The Five Tenets of
Good Leadership in
Every organization will hit a rough patch every so often. It may be that the economy takes a dive as in ‘08 or things may happen inside the organization that create challenges that push us to our limits both personally and as a company. Adversity is a fact of life. It can’t be controlled. What we can control is how we react. Here are 5 tenets to help you now, if these are tough times for you or your organization, or in the future. Think of this as a prescription for when “stuff” happens.
#1 Stay positive
The first tenet, which sounds fairly elementary, is that you’ve got to stay positive. As leaders you can’t let negative news predominate. You’ve got to turn things into positives for your colleagues and your staff and remind them of all the good things your organization does. Most of all, understand that your people take their lead from you. If you are down, they’ll be down. If you are upbeat and positive, they will follow suit. Like it or not, you are on stage. Make it a “happy” play! We’ve all walked into businesses at one time or another and we could feel the tension and read it on the faces of the employees. Customers notice the atmosphere and- right or wrong- make judgments about the health of a business and whether or not the business is one they want to do business with — all based upon the way employees are acting.
#2 Have a clear and compelling vision
Show people you believe in the organization’s mission and vision and that you are doing the things that make you a great organization—an organization where people want to work and customers want to do business. Sticking with your vision in difficult times is important. The leadership attribute needed to survive and thrive in challenging times is endurance – a ‘no quit’ attitude. Tough times have happened before and they will go away. Companies that have a vision, a strategy, the patience to stick with it, and continue to do the right things will thrive.
#3 Keep an intense focus on your customers
Focus on deepening customer loyalty. Proactively reach out to your customers. Visit your business customers in their places of business. Reinforce the importance of making proactive contact with customers by phone and in person. Hold your staff accountable for making customer calls and visits. Find out what’s going on in the lives of your customers, especially the top tier customers—those who do the most business with you. What are your customers’ plans for 2014? What major life or business events have occurred or are on the horizon in 2014? How can you help with the financial service needs that such events typically create? Schedule a financial check-up meeting to get the ball rolling.
#4 Be seen and heard
The number one rule for the organization’s leaders is to be seen and be heard. Keep your doors open and walk the floor; visit the branches. Communicate with your employees about what’s important in the business, the progress that’s being made, what you are seeing and hearing about trends in the business, what new business has come your way, problems that have been resolved and challenges that are being addressed. Encourage their questions and create a solid two-way dialogue. It boils down to this: communicate and keep your employees informed and excited about the future.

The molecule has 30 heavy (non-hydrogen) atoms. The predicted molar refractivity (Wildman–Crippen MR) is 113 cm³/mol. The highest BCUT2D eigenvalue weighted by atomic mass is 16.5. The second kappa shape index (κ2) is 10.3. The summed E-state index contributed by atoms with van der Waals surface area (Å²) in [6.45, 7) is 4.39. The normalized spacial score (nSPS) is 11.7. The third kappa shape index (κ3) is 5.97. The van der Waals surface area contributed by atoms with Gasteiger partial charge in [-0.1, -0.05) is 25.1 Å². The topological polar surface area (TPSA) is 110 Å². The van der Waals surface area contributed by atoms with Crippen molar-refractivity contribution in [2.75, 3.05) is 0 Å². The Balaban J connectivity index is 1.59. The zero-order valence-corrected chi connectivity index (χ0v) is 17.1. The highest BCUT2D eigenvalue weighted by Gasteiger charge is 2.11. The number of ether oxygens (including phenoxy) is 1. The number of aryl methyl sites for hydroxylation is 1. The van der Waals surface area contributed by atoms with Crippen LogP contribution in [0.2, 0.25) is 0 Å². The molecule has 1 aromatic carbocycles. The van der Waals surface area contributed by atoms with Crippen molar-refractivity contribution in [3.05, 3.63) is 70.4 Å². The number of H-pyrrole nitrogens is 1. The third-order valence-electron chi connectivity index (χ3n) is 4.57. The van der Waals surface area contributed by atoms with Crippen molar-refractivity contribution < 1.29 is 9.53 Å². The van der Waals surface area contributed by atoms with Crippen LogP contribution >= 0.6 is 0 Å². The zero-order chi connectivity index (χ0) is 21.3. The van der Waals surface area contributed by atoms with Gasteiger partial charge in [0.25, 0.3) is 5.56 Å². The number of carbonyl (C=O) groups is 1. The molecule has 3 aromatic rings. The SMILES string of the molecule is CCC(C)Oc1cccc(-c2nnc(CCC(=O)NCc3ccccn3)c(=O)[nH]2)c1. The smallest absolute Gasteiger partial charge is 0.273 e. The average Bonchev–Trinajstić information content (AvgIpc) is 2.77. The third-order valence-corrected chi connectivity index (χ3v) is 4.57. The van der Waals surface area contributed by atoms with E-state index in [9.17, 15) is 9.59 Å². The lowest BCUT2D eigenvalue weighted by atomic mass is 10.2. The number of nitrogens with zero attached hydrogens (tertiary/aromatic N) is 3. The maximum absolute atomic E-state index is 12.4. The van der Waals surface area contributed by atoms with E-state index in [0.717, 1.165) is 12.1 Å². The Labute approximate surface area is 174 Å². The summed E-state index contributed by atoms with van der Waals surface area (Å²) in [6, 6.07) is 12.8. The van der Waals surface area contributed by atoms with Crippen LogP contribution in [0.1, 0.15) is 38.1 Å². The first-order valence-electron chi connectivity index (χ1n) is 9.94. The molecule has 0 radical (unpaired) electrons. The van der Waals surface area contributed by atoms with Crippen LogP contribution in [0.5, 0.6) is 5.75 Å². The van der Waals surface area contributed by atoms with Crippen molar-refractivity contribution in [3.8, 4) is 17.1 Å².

#5 Appreciate the most important resources – your employees
Nothing gets done and you have no chance of success if you don’t have great employees who are motivated. Do not underestimate the power of recognition in creating a more upbeat work climate.
It turns out that when we receive praise we not only feel good, but there’s a chemical reaction that occurs in our brain. A recent article in the Gallup Management Journal, In Praise of Praising Your Employees,
states the following: “Recognition for good work releases dopamine in the brain, which creates feelings of pride and pleasure. Better yet, that dopamine hit cements the knowledge that more of that behavior will create more praise, resulting in another dopamine drench and so on.” So the effects of recognition are emotional, psychological and physical. Numerous studies have documented this interesting phenomenon.
Hey, we know there can be very difficult times and challenging situations, but for the sake of your staff and the organization, those in leadership positions are expected to step up and lead. The future is what you make it! After all, if you are not in over your head, how do you know how tall you are?
The Secret to Retaining Good Staff
by Laurie Guest, Certified Speaking Professional
During my years as a professional speaker and trainer, I have paid close attention to the actions of successful business management teams. One factor that seems similar is the ability to retain good staff. I have a few common sense ideas, that are often overlooked by employers, for retaining good people and building long-term professional relationships.
1. Appreciate good work.
Watch staff members in action and comment on the good work. When was the last time you gave a sincere thank you to the staff for arriving early to open, staying late to close or making your day go smoothly? A quick “Thanks a lot!” yelled over your shoulder as you are halfway out the door, does not count. Take the time for sincere gratitude. The secret is in the praise formula:
- Use the person’s name
- Indicate the praiseworthy action
- State why the action matters
- Express your thanks